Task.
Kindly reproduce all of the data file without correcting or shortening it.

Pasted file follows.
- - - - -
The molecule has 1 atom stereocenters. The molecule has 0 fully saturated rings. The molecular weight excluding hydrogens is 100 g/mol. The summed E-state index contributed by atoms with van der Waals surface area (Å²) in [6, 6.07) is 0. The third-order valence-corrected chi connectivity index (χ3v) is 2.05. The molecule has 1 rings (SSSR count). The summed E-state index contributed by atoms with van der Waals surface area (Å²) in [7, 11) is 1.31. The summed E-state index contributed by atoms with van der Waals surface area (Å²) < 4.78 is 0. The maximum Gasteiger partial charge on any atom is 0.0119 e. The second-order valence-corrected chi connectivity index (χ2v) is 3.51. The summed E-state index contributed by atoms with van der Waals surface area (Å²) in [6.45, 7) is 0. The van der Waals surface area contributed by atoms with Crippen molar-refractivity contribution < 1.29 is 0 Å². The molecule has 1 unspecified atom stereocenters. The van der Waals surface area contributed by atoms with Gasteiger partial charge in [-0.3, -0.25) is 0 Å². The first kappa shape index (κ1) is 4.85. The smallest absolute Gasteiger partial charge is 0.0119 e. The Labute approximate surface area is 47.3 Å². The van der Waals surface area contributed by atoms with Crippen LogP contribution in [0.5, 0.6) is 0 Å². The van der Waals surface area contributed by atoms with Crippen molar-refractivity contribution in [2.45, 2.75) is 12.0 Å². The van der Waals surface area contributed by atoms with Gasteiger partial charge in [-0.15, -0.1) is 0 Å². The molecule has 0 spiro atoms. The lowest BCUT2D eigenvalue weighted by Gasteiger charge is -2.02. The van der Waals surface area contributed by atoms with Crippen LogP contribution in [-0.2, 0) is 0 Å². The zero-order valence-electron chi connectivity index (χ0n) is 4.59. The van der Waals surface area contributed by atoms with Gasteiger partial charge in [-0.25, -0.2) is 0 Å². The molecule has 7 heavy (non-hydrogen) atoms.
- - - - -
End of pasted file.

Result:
The molecule has 1 atom stereocenters. The molecule has 0 fully saturated rings. The molecular weight excluding hydrogens is 100 g/mol. The summed E-state index contributed by atoms with van der Waals surface area (Å²) in [6, 6.07) is 0. The third-order valence-corrected chi connectivity index (χ3v) is 2.05. The molecule has 1 rings (SSSR count). The summed E-state index contributed by atoms with van der Waals surface area (Å²) in [7, 11) is 1.31. The summed E-state index contributed by atoms with van der Waals surface area (Å²) < 4.78 is 0. The maximum Gasteiger partial charge on any atom is 0.0119 e. The second-order valence-corrected chi connectivity index (χ2v) is 3.51. The summed E-state index contributed by atoms with van der Waals surface area (Å²) in [6.45, 7) is 0. The van der Waals surface area contributed by atoms with Crippen molar-refractivity contribution < 1.29 is 0 Å². The molecule has 1 unspecified atom stereocenters. The van der Waals surface area contributed by atoms with Gasteiger partial charge in [-0.3, -0.25) is 0 Å². The first kappa shape index (κ1) is 4.85. The smallest absolute Gasteiger partial charge is 0.0119 e. The Labute approximate surface area is 47.3 Å². The van der Waals surface area contributed by atoms with Crippen LogP contribution in [0.5, 0.6) is 0 Å². The van der Waals surface area contributed by atoms with Crippen molar-refractivity contribution in [2.45, 2.75) is 12.0 Å². The van der Waals surface area contributed by atoms with Gasteiger partial charge in [-0.15, -0.1) is 0 Å². The molecule has 0 spiro atoms. The lowest BCUT2D eigenvalue weighted by Gasteiger charge is -2.02. The van der Waals surface area contributed by atoms with Crippen LogP contribution in [-0.2, 0) is 0 Å². The zero-order valence-electron chi connectivity index (χ0n) is 4.59. The van der Waals surface area contributed by atoms with Gasteiger partial charge in [-0.25, -0.2) is 0 Å². The molecule has 7 heavy (non-hydrogen) atoms.